You now have a great opportunity to free up some space on your local hard drive, you can choose to save some of your files to online access only ie. These selected files or folders will only be available in the cloud and not from your local drive. This is easy to do:

Make OneDrive files available online only
Make Dropbox files available online only
Make Google Drive files available online only

You should now be well equipped to get started, if you do however need some further help:

Andy Willis
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Andy Willis

Andy is the founder of WFA.Life, he has a passion for unlocking freedom in peoples lives by finding, testing and sharing the tips, tools and advice to allow people to live the "Working from Anywhere" Lifestyle.
Andy spends his time away from the computer cycling or hiking up mountains or catching a wave on his SUP.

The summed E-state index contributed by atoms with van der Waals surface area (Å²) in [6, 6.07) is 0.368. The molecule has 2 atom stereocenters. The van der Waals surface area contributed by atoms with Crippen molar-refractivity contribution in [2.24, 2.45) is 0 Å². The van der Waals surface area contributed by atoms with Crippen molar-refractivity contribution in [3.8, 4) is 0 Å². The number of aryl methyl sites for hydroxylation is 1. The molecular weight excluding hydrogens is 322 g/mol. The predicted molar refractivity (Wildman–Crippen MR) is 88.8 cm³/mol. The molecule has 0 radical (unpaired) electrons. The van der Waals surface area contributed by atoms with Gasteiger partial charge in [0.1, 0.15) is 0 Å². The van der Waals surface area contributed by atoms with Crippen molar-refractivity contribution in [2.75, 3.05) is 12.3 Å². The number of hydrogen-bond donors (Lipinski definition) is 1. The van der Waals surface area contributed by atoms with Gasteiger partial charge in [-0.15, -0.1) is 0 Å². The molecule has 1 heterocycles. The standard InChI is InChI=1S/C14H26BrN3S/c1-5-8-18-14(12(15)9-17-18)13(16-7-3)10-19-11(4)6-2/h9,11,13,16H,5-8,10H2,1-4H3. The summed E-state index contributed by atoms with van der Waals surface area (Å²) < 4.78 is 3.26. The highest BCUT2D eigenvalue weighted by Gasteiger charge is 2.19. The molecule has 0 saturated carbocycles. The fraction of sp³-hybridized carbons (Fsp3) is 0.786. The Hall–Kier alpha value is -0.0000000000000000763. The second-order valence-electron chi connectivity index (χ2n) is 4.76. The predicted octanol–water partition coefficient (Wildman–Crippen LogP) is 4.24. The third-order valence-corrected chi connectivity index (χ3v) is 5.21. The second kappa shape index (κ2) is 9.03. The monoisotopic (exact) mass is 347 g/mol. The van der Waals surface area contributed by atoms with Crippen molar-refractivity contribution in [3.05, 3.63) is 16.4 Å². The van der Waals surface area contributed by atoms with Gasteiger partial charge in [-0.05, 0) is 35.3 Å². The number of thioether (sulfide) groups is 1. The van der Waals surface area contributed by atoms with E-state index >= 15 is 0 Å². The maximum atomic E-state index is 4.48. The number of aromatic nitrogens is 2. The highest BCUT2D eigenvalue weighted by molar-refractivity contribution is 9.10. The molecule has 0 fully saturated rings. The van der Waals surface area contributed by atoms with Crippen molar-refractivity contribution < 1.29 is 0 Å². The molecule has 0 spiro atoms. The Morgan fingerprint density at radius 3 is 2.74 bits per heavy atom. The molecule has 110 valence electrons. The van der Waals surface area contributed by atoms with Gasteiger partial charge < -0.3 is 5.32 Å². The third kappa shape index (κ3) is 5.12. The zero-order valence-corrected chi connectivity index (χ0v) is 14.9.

Andy Willis
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5 Comments
  1. […] Check out the other options Save Money and Time – 6 Steps to Get Your Files in the Cloud […]

  2. […] I will continue the series on online storage solutions, in my last post I covered the basics of OneDrive today I will look at Dropbox. I will follow a […]

  3. […] my last post I outlined some of the online storage solutions, I will now follow up with a series of articles on each of these solutions, going into a little […]

  4. […] Compare the other options Save Money and Time – 6 Steps to Get Your Files in the Cloud […]

  5. […] crucially, Asana lets you attach documents to your messages, not only from your computer, but from Google Drive and Dropbox as well. It’s fully integrated with a whole suite of other business management tools […]